Taiwanese hit by a ``Big Mac attack'' can find the Golden Arches of McDonalds without any problems. But the French fries they munch, says Sandra Kristoff, a United States trade representative, are not the same old spuds they would find in America, because Taiwan restricts the importation of US fruits and vegetables.
Such barriers to trade will become ``hot potatoes'' with Congress this year, because Taiwan's trade surplus with the US surged 15 percent to about $15 billion in 1986. This surplus was third only to Japan's and Canada's.
Taiwan, which used to be known for its low-quality textiles and toys, now ships computers, machine tools, telecommunications equipment, yachts, and other expensive goods to the US.
Ms. Kristoff, deputy assistant US trade representative for Asia and Pacific, said at the Asia Society that the US agenda this year is to open up Taiwan to US fruits, vegetables, and processed food products and to get the Taiwanese to include US manufacturers in the six-to-eight major projects announced by the Taiwanese government for this year.
``We think there are some areas where our firms are competitive in price,'' she says. Some of the projects include nuclear and coal power plants, a transit system, a hospital, and a telecommunications system.
In addition, the US wants Taiwan to reduce its tariffs, which average about 25 percent. Comments Kristoff, ``That's the centerpiece - that's the biggest hurdle. In an economy as dynamic and growing as Taiwan's is, that level of tariffs is not acceptable.'' The US also wants Taiwan to open up its service sector to greater competition from the US in insurance, shipping, and banking.
If Taiwan does not act soon, Kristoff said, ``I think Taiwan is going to come under intense scrutiny from Congress.''
Opening up Taiwanese markets to US farm goods is going to be tough because of political opposition from Taiwanese farmers. The US, however, has some leverage: 54 percent of Taiwan's gross national product, its total production of goods and services, is tied to exports. Half of its exports are to the US.
It will take a long time to make changes. For example, Taipei has a labyrinth of customs rules and an entrenched bureaucracy. Robert Parker, a partner in the law firm of Kaplan, Russin, Vecchi & Parker, in Taipei, says the red tape can be formidable. ``We've had situations in Taiwan with shipments that required as many as 2,000 chops in order for the shipment to be cleared through customs.''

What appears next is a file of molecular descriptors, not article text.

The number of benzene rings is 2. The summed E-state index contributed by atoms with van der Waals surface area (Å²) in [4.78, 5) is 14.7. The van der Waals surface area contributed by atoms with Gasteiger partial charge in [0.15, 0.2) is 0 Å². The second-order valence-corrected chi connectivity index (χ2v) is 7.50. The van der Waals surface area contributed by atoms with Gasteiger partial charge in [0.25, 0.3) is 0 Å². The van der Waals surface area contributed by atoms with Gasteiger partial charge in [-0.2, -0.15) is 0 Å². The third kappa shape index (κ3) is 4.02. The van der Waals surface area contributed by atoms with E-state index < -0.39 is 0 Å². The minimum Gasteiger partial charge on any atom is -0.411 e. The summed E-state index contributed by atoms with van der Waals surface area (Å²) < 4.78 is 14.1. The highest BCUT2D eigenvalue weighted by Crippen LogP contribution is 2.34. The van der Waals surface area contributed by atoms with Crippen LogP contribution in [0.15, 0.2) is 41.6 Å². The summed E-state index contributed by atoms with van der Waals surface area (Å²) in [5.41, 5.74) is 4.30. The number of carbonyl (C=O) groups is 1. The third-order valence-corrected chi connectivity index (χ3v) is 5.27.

Mr. Parker points out, however, that the Taiwanese are not the only hindrances to trade. US officials are slow to approve some exports because of defense concerns. ``A Taiwan company recently tried to import a wire with some kind of rubber tubing around it,'' he recalls, ``and the US government refused to allow the product to be exported because some genius thought it could be used for nuclear purposes.''
But US officials say there are many ways to correct the trade imbalance. For example, they are unhappy with the value of the Taiwan dollar, which appreciated about 12 percent or 13 percent last year compared with the US dollar. The Treasury has begun negotiating again with Taipei about revaluing its currency.
One major obstacle to US progress with Taiwan is tough competition from Japan, which has long ties to the country. Because of this competition, Parker says that ``there must be a clearly announced decision from the very top in Taipei to buy American.''
When the Taiwanese seek bids for their major projects this year, he says, the top officials must make the procurement officials aware that they must buy American-made goods even if they are more expensive. ``They have to understand that's the price of admission to the US markets,'' he explains.
The US made progress last year at getting more US products and services into Taiwan: Five companies have received insurance licenses to do business. Last year, Taiwan reduced tariffs on between 30 to 40 products that the US can sell. And Taiwan agreed to open its markets to US beer, wine, and cigarettes.